With so much disk space, the Prophet X delivers a huge selection of pristine sampled content. You get basses, brass, choir, drums, guitars, pianos, strings, winds, and so on, as well as Ambience and Cinematic types that assign a different texture to each note. Another instrument type, Effects, assigns mostly orchestral effects or unusual phrases played on one or more acoustic instruments to each note.

You can play samples backward, move their start and end points, or enable a sustain loop and then change the loop’s size and center point, which you waveforms are not shown in the main display, your edits appear in a simplified graphical form. Samples have only one loop, and you can adjust the crossfade time. You can also keep loops in tune with samples or in sync with global tempo by changing the loop mode. When you make an edit and then change instruments, the synth retains those edits from one instrument to the next.

Many traditional instruments have samples so long that they decay naturally, often negating the need for sustain loops, resulting in particularly detailed and realistic pianos and guitars, for example. Other standout types include Choir and Solo Vox, many furnishing vocalized words or phrases you can selectively truncate using the sample Start and End knobs.

The Sample Stretch feature is especially useful with Ambience, Cinematic, and Effects types, because it allows you to select a single sample from a multisample and then map it across the entire keyboard. You’ll also need Sample Stretch to take advantage of the 97 single-cycle VS waves, which were inherited from the Prophet VS (introduced in 1986) and mapped to 97 different notes. Sample Stretch opens up a fascinating world of almost limitless creative possibilities.

Additional features include the sequencer and arpeggiator — with functionality borrowed from other recent synths designed by Dave Smith and company — and Play List, which lets you arrange as many as 160 programs into sets for quick recall. Two other features I’m more than happy to see are support for alternate turnings and the ability to adjust glide independently for the two DSP-generated oscillators.


The modulation matrix is as logical and straightforward as any I’ve seen. The Modulation section displays 16 routing assignments, where you can easily select and change sources, destinations, and positive or negative modulation depth, making it simple to assign and reassign modulators and instantly view their status. Velocity, the mod wheel, and other real-time controllers give you an additional 11 fixed routings. Selecting any LFO displays all its relevant parameters, including an LFO Destination tab to view and change one of its modulation targets.

One extraordinary modulation capability is that sampled instrument to modulate an oscillator’s frequency or shape, for example, lets you achieve sounds impossible to produce any other way, because the oscillator responds to the sample’s frequency and contour. You can even modulate one sampled instrument with another. I found this especially worthwhile when using percussion samples as sources.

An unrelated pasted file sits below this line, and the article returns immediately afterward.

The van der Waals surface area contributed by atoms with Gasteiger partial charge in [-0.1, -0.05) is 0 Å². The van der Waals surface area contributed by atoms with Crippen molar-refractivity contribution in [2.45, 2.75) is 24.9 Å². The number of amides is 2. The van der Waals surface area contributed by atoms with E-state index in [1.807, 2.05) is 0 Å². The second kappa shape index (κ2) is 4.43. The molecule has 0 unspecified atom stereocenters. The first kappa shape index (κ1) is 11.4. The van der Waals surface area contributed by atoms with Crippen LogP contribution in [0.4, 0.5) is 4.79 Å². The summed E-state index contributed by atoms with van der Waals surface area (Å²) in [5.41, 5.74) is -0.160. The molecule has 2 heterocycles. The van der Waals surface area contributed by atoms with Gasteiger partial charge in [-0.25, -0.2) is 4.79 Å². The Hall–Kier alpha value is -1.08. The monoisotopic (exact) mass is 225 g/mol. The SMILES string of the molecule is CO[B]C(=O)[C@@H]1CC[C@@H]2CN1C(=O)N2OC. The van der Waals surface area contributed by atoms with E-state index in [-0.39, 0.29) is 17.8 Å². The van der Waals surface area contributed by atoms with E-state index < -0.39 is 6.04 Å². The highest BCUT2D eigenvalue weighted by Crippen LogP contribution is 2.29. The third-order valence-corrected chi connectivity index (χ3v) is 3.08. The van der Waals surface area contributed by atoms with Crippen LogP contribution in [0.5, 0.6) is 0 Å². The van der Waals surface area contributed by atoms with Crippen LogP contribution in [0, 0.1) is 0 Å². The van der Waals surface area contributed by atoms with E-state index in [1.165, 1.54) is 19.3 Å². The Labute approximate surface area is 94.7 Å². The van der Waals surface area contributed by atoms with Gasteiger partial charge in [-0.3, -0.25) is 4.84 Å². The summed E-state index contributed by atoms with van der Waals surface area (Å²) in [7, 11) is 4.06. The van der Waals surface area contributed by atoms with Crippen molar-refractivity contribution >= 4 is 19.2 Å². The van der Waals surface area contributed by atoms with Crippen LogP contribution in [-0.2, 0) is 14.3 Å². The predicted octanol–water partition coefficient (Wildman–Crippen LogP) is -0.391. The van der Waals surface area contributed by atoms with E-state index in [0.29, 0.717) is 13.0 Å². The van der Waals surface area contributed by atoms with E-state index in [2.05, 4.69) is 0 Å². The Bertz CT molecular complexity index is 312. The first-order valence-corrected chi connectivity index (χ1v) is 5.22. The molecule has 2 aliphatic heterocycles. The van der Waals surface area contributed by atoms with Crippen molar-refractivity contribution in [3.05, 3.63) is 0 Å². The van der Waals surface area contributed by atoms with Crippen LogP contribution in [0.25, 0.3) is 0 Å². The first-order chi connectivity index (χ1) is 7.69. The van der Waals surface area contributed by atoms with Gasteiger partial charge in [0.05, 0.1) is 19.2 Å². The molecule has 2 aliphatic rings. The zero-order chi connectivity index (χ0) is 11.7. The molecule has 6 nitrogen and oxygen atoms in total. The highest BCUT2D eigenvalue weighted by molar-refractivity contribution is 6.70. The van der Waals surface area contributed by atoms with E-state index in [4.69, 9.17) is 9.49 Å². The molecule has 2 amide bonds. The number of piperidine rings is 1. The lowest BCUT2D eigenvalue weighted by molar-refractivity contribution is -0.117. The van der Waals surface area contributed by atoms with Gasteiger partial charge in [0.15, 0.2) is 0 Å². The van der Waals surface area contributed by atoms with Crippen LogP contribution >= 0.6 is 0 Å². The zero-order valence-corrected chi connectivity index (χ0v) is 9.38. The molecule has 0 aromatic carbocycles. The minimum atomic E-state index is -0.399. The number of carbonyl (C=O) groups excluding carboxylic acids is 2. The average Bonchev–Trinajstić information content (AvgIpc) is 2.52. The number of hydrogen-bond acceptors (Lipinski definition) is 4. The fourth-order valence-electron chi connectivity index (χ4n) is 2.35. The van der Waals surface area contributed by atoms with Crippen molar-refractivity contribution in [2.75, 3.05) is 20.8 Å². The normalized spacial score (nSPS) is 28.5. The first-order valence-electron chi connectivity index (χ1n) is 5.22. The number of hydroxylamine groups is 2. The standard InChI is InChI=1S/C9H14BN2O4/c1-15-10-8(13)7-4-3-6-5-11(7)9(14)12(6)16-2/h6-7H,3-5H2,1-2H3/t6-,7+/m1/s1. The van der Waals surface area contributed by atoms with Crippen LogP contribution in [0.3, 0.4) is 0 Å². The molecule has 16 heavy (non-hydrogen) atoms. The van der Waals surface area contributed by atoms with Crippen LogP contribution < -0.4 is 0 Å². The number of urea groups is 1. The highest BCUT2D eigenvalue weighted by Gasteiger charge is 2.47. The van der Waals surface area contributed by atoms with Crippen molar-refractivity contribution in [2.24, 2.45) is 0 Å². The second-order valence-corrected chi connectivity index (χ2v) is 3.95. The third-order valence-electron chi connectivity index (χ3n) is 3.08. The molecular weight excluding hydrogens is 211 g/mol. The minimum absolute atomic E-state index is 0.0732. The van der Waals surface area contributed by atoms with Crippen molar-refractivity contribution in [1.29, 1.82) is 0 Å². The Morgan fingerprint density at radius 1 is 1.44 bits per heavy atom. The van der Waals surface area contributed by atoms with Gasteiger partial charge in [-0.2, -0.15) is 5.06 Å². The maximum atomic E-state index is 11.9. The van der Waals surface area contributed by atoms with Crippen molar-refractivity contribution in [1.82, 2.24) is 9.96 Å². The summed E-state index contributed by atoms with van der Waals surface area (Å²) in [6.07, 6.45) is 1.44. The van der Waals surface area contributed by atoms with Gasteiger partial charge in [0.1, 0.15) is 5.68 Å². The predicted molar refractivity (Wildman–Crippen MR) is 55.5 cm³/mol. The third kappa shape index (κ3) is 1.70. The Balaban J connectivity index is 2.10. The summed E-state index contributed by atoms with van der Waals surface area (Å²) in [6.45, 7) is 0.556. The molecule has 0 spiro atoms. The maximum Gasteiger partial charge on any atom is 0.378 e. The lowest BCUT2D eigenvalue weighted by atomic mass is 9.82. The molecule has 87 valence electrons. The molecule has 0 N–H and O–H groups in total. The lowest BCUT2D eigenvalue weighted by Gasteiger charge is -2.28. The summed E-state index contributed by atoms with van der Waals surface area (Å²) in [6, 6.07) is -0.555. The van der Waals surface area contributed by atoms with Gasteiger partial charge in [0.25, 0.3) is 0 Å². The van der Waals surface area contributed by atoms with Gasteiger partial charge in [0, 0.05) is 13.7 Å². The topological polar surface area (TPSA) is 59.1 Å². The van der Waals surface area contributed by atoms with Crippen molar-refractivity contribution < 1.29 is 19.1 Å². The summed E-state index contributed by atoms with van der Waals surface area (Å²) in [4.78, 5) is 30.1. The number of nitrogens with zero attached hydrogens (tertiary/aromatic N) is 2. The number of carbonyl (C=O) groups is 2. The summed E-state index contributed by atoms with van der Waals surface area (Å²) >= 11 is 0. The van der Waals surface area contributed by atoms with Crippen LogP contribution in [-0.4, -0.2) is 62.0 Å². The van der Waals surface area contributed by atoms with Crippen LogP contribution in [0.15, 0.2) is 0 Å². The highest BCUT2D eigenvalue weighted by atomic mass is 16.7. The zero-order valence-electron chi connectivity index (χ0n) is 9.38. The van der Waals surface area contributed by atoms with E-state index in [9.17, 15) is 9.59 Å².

The Prophet X’s limited polyphony makes it easy to run out of voices in stereo. When playing stereo samples on a split keyboard, each half of the split has only four voices. If one layer is a piano, for example, voice-stealing could quickly become an issue. I wish you could specify how many voices are assigned to each layer, meaning you could play a monophonic bass part with your left hand and have enough voices left for a 7-voice melodic part.

Because the audio output has such a strong signal, the acceptable range of loudness the Volume knob affords with headphones is much too narrow. Near the bottom of the knob’s travel, the level quickly goes from too soft to too loud when you barely turn it. When I turned Volume up to normal levels for the main output, I had to disconnect the headphones to keep them from blasting.


The Prophet X doesn’t deliver groundbreaking new synthesis techniques, just a tried-and-true combination of digital sampling and subtractive synthesis. Fortunately, the content and the electronics are superb. Almost without exception, the factory programs are lovely, unique, evocative, and/or versatile. With such outstanding sound design, plenty of memory, and so many carefully crafted, full-fidelity samples with room for more — unprecedented in a hardware instrument — variety and audio quality make this synth suitable for almost any application.

Although the Prophet X is undoubtedly an object of desire, its high price puts it out of reach for most musicians. Nonetheless, that price is justified by its remarkable capabilities. If your primary keyboard is a ROMpler (whose sound sources are samples stored in ROM), don’t expect the Prophet X to completely replace it, because you may need more polyphony, and factory presets aren’t organized like they are in ROMplers. For sound designers, serious synthesists, and working keyboardists looking for something different, though, the Prophet X is one you shouldn’t ignore.


Excellent sound. Ample storage. Tremendous timbral versatility. Intuitive user interface. Expressive performance features.


Maximum eight stereo voices. Unbalanced outputs. Headphone issues. Only one filter slope. Costly technology.